Single /24 with multiple DHCP pools a bad idea?

  • I have four DHCP pools in the same /24 range.
    .x.102 - .x.148
    .x.161 - .x.165
    .x.51 - .x.78
    .x.167 - .x.208

    Any reason this should not work or cause problems?

    What happened recently:
    Windows was showing an exclamation point on the network icon and saying 'no internet access'.  The computers could talk fine to the internet.  I had two did not work (out of a dozen) and required a reboot, which resolved it.
    From what I could see we ran out of IP address.  Technically we had enough, but leases had not expired yet.  I blame myself as I have been bring online test boxes in my VMware environment.

    So I extended the last range from 208 to 219 - adding 11 available IP addresses.

    Yesterday we had two computers show the exclamation point, 'no internet access' ; but they worked perfectly fine on the internet.  The DHCP pool showed as having IP's available in the last range.

    Log files show normal DHCP discovery, renew, etc.  No errors I can find.  My only guess is this has something to do with the multiple pools being full and having the last pool mostly full?

    Thoughts or feedback is appreciated.

  • A more relevant question would be why would you do that?  Why not just have 1 big block?

  • Yes you can do that and it's fully supported for people who want different settings for the different pools.

    However, it's probably a good idea to merge all of your pools to a large single one so that you don't run out of available addresses on such small pools. Just delete the three additional ones and make the first one for example .50 - . 210 or even larger. Make sure that your static leases are outside of this pool.

  • LAYER 8 Global Moderator

    " My only guess is this has something to do with the multiple pools being full and having the last pool mostly full?"

    GUESS is right.. That little ! mark normally means NCSI ran into a problem.. ie had a hard time doing a dns query to the internet or getting a txt file.

    That article is a bit dated, and I think its changed up a bit - but in general still works like that my the url or dns query might have changed a bit… Have not had to look into this in years and years.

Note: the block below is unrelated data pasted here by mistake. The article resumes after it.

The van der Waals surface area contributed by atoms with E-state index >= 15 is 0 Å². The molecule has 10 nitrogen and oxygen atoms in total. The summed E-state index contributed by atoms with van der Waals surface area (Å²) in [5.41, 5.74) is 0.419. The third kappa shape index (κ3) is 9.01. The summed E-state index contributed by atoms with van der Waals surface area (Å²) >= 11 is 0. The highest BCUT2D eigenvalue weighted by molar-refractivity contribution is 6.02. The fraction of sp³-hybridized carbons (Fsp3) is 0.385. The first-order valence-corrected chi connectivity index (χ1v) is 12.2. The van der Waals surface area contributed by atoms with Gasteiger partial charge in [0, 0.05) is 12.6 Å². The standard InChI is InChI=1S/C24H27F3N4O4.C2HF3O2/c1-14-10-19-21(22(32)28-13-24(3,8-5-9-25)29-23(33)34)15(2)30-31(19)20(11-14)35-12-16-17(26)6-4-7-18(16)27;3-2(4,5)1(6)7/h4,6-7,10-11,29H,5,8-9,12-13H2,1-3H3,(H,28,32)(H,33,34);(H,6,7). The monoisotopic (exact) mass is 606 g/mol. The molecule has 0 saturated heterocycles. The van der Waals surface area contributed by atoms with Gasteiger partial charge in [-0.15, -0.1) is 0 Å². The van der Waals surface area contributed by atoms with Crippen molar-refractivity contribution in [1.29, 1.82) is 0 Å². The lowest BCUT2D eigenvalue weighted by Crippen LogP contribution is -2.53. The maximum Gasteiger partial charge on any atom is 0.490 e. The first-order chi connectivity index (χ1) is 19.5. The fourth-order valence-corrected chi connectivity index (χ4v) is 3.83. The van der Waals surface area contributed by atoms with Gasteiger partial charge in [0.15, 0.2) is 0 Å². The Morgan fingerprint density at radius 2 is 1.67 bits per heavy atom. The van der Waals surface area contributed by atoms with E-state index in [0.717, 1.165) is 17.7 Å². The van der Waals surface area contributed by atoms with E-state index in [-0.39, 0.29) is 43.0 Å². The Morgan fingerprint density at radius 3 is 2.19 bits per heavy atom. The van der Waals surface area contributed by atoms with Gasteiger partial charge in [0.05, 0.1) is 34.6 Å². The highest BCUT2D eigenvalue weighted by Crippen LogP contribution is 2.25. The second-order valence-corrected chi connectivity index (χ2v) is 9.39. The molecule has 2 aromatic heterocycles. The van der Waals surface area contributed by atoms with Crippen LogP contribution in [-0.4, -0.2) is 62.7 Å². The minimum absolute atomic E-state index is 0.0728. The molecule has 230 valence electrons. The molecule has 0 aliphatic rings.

NCSI performs a DNS lookup on, then requests This file is a plain-text file and contains only the text Microsoft NCSI.

    NCSI sends a DNS lookup request for This DNS address should resolve to If the address does not match, then it is assumed that the internet connection is not functioning correctly.  Nor did I can what version of windows you running.

  • @JKnott:

    A more relevant question would be why would you do that?  Why not just have 1 big block?

    Opening the first envelope; "the network and ip scheme is what I inherited."

    I'm working around static devices by breaking up the pool.

    It's like this because various systems / devices have static IP's.  The phone system is one that requires a vendor to change up which costs $.

    Printers and a few other things that were in the middle of the DHCP range with a static address.

    If I make one big block, it is not possible to add a static address in that block; pfSense will not let you choose the IP of the device if it is in the DHCP range.  I'm seeing I can leave the IP blank; but does that assure me pfSense will reserve that IP for that MAC?

    Hope that explains a bit.  Thanks!

    Keep in mind that this worked fine until we ran out of DHCP leases.

  • @kpa:

    Make sure that your static leases are outside of this pool.

    That is where my real problem is.  It was a mess at one point with static printers in the DHCP pool.  People rebooting critical equipment so they would get a different lease and then having to call vendors to 'fix' to a new ip …

    If I could set a reserved IP lease inside the DHCP pool, I would have no issues.

    Thanks for the thoughts.  It's been ~24 hours without any incident.

  • LAYER 8 Global Moderator

    You are doing it the correct way.. You can create multiple pools to work around statics inside a block.. This is not the root of your problem.

    Yes you could could have problem with the ! that there is no internet, if you could not get a lease.. But that is simple enough to just.. Just ipconfig /all on the windows machine - do you have an IP you should have or is its something 169.254 (APIPA) ??  Then yeah your going to get the ! for no internet access.

    But you stated your getting the ! even though internet is working.  Which just points a problem with the NCSI of windows and how it tells if it has internet or not.. Could be dns related, etc.

    Sounds like you inherited a MESS ;)  I would would plan on a redesign, etc.  Phones should not really be on the same network/vlan as your other devices.  If it cost money to change them… Then just leave them on the network they are on and create new networks for yoru other devices like printers and user machines, etc.

  • Thanks everyone for the help.  You have confirmed that the problem isn't something bigger than it is.  Yesterday and today it's been quiet, no reported issues.

    I did inherit some fun.

    In a few weeks a point to point fiber between the two buildings should be online; this requires a phone system change up.  Perfect excuse to get phones on a separate network!

    Your thoughts on the NCIS is interesting.  If I had time, a wireshark dump would be interesting.  🤷

    Thanks again!

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